positive phase that Konkani absorbed a large dose of Portuguese
influence. While the colonialists may look at it as enrichment of
Konkani, most concerned linguists (including Dalgado in the
`Introduction’ to his Portuguese-Konkani Dictionary, Bombay, 1905, pp.
xv–xvi) saw it as harmful corruption.
Cunha Rivara attributes the change of missionary attitude towards the
Konkani language in the 17th century to their loss of earlier zeal and
adoption of easy-going ways. He, and most of the scholars till date,
including Delio Mendonça in his recent published doctoral dissertation
Conversions and Citizenry (2002),  have failed to see the link between
the growing conflict between the white religious and the increasing
number of the native clerics who clamoured for their rightful place in
the hierarchy and pastoral service. The discontent of the native
clergy and their demand to take over the parishes was seen as a threat
to their  livelihood by the religious orders who fought tooth and nail
to resist the demands of the native clergy. They stood their ground
with appeals to the crown as the legitimate authority over the Church
that belonged to the Crown Patronage (Padroado) over and above the
wishes of the local Archbishops, such as Fr Brandão in 1680, who was
inclined to replace white religious parish priests with native ones.
It is obvious in this context that the Franciscan and the Jesuit
parish priests called for the anti-Konkani legislation of 1684 in
order to deprive the native clerics of their advantage of linguistic
bond with the parishioners. There is unpublished correspondence of the
Franciscan vicars of Bardez with the Portuguese crown preserved in the
National Library in Lisbon, calling the native priests drunkards and
lascivious, haters of the white-skinned (truly racist language even
for the present times) parish priests whom they feared for their
capacity to denounce them to the authorities! The only aim of this
racist discourse was to convince the king that the native priests were
morally and politically unreliable and could not be entrusted with the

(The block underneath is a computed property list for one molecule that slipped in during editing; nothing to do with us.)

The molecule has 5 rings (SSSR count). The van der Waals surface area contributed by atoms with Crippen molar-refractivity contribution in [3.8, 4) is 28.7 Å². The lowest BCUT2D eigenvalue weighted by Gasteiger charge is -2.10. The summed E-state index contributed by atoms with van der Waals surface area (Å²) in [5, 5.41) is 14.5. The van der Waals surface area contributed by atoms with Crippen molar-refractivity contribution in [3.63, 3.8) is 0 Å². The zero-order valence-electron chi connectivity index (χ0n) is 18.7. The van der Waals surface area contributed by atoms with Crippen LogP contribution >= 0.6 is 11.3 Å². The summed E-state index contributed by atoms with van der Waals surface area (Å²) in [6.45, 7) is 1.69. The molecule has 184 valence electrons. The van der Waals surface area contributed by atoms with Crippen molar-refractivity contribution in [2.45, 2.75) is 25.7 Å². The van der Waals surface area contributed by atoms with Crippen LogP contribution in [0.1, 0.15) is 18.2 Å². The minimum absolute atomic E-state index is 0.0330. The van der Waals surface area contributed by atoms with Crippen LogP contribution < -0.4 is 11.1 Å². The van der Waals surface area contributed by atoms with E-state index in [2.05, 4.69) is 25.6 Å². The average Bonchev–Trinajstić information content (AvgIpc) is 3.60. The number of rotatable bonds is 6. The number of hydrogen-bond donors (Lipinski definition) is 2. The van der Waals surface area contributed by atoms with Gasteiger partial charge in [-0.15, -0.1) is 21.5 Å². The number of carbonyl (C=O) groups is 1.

charge of the parishes.
Cunha Rivara should have known better this implication of the
anti-Konkani legislation, but his patriotism often made him
colour-blind. He was Secretary of the Government during the turbulent
times of the Sepoy Mutiny (1857) and was worried about the flow-over
of the rebels into the Portuguese jurisdiction of the Estado da Índia.
Goa Archives holds correspondence he maintained with the  British
Indian administration of Bombay in this regard. The telegraph link was
hastily mounted to help coordination of “anti-terrorist” operations of
the two colonial powers. The Portuguese in Goa also collaborated with
the British in sending into exile to Timor many rebel families
(including many of the Rane families). The Portuguese did not want to
hand them over to the British, but the British provided a ship to
ensure that the (un)wanted elements were safely deposited in distant
Timor. The grateful British Indian Administration  showed interest in
honouring Cunha Rivara with a decoration, but that was stalled by the
Portuguese Government.
It is in the context of the Mutiny and the Goans serving in the
Maratha army, such as the Pintos of Candolim, that Cunha Rivara
dedicated himself to the study of the conspiracy of the Goan priests a
century earlier (1757) and named it Conjuração dos Pintos, although
Pintos were not the main protagonists of the conspiracy. More on this
and some other facets of J H da Cunha Rivara will follow. Just to end
this piece, he threw a cat among pigeons when he suggested that Chardo
caste of Goa could be a Catholic version of the Karadhe sub-caste of
Brahmins in the Maharashtra-Karnataka region.